public partial class NodeGrid : UserControl
    {
        public NodeGrid()
        {
            InitializeComponent();
            DataContext = new NodeGridVM();
        }

        public string Message
        {
            get
            {
                return InputMessage.Text;
            }
        }

        #region Dependency Properties
        [TypeConverter(typeof(LengthConverter))]

        
        public double InternalPadding
        {
            get { return (double)GetValue(InternalPaddingProperty); }
            set { SetValue(InternalPaddingProperty, value); }
        }

        // Using a DependencyProperty as the backing store for InternalPadding.  This enables animation, styling, binding, etc...
        public static readonly DependencyProperty InternalPaddingProperty =
            DependencyProperty.Register("InternalPadding", typeof(double), typeof(NodeGrid), new PropertyMetadata(double.NaN));

        public double ButtonHeight
        {
            get { return (double)GetValue(ButtonHeightProperty); }
            set { SetValue(ButtonHeightProperty, value); }
        }

        // Using a DependencyProperty as the backing store for ButtonHeight.  This enables animation, styling, binding, etc...
        public static readonly DependencyProperty ButtonHeightProperty =
            DependencyProperty.Register("ButtonHeight", typeof(double), typeof(NodeGrid), new PropertyMetadata(double.NaN));
        #endregion
    }


... and the ViewModel is:

C#
class NodeGridVM : INotifyPropertyChanged
    {
        private string _passwordDisplay = "";

        public string PasswordDisplay
        {
            get
            {
                return _passwordDisplay;
            }

            set
            {
                if (value != _passwordDisplay)
                {
                    _passwordDisplay = value;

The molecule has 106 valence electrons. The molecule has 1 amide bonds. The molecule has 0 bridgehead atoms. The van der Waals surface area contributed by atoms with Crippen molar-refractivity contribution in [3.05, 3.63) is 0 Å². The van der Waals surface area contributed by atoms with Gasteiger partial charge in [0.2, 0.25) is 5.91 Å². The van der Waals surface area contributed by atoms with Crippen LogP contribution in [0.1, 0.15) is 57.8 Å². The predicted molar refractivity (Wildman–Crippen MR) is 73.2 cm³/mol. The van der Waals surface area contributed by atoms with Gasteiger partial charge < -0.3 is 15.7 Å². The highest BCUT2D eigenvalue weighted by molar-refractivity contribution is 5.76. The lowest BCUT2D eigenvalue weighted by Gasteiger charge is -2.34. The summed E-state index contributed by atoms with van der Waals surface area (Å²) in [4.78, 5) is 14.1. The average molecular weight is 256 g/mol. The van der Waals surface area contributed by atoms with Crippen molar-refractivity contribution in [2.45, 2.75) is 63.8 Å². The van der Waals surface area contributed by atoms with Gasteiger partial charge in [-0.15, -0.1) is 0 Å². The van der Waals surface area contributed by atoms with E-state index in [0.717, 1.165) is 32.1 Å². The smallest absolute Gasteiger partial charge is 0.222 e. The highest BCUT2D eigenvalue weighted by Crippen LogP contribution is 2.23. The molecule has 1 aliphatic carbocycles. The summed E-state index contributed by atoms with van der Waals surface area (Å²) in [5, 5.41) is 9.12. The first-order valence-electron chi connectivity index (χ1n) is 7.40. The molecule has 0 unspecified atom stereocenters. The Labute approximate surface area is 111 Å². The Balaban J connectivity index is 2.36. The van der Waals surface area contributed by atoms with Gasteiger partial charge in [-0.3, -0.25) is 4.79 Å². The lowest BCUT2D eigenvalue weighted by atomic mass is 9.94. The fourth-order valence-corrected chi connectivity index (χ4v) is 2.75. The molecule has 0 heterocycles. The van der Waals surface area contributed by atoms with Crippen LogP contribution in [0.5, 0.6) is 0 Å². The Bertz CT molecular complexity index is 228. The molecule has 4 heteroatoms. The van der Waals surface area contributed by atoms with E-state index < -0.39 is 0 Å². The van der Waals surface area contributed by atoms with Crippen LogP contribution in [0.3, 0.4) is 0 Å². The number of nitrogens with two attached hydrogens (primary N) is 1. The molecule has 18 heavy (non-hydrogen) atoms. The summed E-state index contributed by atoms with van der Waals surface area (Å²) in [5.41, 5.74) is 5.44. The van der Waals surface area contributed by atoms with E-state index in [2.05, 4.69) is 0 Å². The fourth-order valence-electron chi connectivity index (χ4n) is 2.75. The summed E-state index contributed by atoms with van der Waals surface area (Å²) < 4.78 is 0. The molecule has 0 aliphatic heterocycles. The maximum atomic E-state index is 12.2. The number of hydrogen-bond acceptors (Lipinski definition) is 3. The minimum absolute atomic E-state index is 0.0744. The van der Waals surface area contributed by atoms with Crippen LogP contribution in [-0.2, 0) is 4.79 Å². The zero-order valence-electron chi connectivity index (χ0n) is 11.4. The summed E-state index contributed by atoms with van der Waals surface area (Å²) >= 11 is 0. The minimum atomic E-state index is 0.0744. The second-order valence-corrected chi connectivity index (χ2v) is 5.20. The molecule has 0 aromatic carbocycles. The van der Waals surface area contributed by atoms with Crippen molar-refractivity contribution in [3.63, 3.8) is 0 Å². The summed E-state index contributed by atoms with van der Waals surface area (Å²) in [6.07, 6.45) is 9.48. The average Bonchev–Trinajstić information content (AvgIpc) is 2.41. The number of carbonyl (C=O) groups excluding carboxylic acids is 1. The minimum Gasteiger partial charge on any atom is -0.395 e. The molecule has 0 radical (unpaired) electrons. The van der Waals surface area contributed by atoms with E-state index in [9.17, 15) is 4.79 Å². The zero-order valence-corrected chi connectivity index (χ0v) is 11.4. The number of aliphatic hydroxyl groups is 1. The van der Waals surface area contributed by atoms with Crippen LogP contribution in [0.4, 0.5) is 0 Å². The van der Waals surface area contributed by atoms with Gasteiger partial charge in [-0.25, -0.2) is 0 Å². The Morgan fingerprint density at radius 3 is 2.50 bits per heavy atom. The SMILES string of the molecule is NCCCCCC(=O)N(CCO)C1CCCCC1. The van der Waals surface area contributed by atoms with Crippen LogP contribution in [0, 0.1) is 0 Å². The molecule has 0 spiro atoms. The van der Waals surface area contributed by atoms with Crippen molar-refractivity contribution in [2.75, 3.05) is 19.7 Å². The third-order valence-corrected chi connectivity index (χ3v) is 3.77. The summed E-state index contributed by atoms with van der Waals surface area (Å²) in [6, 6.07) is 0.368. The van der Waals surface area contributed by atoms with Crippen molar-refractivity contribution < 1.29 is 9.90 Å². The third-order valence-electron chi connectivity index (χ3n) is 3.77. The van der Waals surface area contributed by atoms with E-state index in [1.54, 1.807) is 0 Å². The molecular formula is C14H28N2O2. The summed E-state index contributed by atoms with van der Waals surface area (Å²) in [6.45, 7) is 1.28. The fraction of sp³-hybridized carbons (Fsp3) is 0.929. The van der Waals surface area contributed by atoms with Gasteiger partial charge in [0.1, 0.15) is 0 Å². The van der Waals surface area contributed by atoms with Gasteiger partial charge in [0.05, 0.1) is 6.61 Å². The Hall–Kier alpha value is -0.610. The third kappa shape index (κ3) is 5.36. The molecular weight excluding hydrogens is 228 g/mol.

OnPropertyChange();
                }
            }
        }

        private ICommand _inputCharacterCommand;

        public ICommand InputCharacterCommand
        {
            get
            {
                if (_inputCharacterCommand == null)
                {
                    InputCharacterCommand = new InputCharacterCommand(this);
                }
                    
                return _inputCharacterCommand;
            }

            set
            {
                _inputCharacterCommand = value;
            }
        }
        public void AddCharacter(string input)
        {
            if (input != null)
            {
                PasswordDisplay = String.Concat(PasswordDisplay, input);
            }            
        }

        private void OnPropertyChange([CallerMemberName] string property = null)
        {
            PropertyChanged?.Invoke(this, new PropertyChangedEventArgs(property));
        }

        public event PropertyChangedEventHandler PropertyChanged;

        public bool InputAllowed()
        {
            if (PasswordDisplay == null)
            {
                return true;
            }

            if (PasswordDisplay.Length > 20)
            {
                return false;
            }

            return true;
        }
    }

    class InputCharacterCommand : ICommand
    {
        private NodeGridVM _viewmodel;

        public InputCharacterCommand(NodeGridVM vm)